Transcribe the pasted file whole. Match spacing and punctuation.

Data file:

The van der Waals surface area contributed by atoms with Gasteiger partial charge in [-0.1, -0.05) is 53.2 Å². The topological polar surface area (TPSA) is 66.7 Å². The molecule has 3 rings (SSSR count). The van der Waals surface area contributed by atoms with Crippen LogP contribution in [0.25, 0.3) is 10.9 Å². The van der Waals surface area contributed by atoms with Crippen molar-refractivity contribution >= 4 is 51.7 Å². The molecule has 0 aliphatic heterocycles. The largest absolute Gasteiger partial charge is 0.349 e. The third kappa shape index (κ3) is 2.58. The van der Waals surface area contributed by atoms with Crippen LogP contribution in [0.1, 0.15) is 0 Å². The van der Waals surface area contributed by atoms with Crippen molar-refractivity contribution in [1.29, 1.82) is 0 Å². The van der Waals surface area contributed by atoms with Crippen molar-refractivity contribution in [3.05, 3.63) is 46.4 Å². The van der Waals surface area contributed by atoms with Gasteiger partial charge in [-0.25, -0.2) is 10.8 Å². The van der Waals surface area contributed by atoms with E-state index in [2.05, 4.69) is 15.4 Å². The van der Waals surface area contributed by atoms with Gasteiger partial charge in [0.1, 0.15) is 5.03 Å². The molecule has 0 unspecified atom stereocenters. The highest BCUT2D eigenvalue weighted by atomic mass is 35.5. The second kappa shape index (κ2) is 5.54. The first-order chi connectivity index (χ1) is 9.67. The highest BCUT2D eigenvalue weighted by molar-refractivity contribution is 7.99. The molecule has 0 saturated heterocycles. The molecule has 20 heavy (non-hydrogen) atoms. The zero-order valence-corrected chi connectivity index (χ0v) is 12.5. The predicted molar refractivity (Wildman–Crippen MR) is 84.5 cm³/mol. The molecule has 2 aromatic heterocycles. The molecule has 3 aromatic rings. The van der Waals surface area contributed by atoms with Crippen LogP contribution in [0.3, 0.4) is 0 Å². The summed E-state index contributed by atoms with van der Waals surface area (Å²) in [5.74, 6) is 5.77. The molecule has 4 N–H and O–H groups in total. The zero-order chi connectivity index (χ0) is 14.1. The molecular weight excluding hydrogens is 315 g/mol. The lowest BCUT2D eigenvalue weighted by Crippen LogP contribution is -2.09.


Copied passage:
The van der Waals surface area contributed by atoms with Gasteiger partial charge in [-0.1, -0.05) is 53.2 Å². The topological polar surface area (TPSA) is 66.7 Å². The molecule has 3 rings (SSSR count). The van der Waals surface area contributed by atoms with Crippen LogP contribution in [0.25, 0.3) is 10.9 Å². The van der Waals surface area contributed by atoms with Crippen molar-refractivity contribution >= 4 is 51.7 Å². The molecule has 0 aliphatic heterocycles. The largest absolute Gasteiger partial charge is 0.349 e. The third kappa shape index (κ3) is 2.58. The van der Waals surface area contributed by atoms with Crippen LogP contribution in [0.1, 0.15) is 0 Å². The van der Waals surface area contributed by atoms with Crippen molar-refractivity contribution in [1.29, 1.82) is 0 Å². The van der Waals surface area contributed by atoms with Crippen molar-refractivity contribution in [3.05, 3.63) is 46.4 Å². The van der Waals surface area contributed by atoms with Gasteiger partial charge in [-0.25, -0.2) is 10.8 Å². The van der Waals surface area contributed by atoms with E-state index in [2.05, 4.69) is 15.4 Å². The van der Waals surface area contributed by atoms with Gasteiger partial charge in [0.1, 0.15) is 5.03 Å². The molecule has 0 unspecified atom stereocenters. The highest BCUT2D eigenvalue weighted by atomic mass is 35.5. The second kappa shape index (κ2) is 5.54. The first-order chi connectivity index (χ1) is 9.67. The highest BCUT2D eigenvalue weighted by molar-refractivity contribution is 7.99. The molecule has 0 saturated heterocycles. The molecule has 20 heavy (non-hydrogen) atoms. The zero-order valence-corrected chi connectivity index (χ0v) is 12.5. The predicted molar refractivity (Wildman–Crippen MR) is 84.5 cm³/mol. The molecule has 2 aromatic heterocycles. The molecule has 3 aromatic rings. The van der Waals surface area contributed by atoms with Crippen LogP contribution in [0.3, 0.4) is 0 Å². The summed E-state index contributed by atoms with van der Waals surface area (Å²) in [5.74, 6) is 5.77. The molecule has 4 N–H and O–H groups in total. The zero-order chi connectivity index (χ0) is 14.1. The molecular weight excluding hydrogens is 315 g/mol. The lowest BCUT2D eigenvalue weighted by Crippen LogP contribution is -2.09.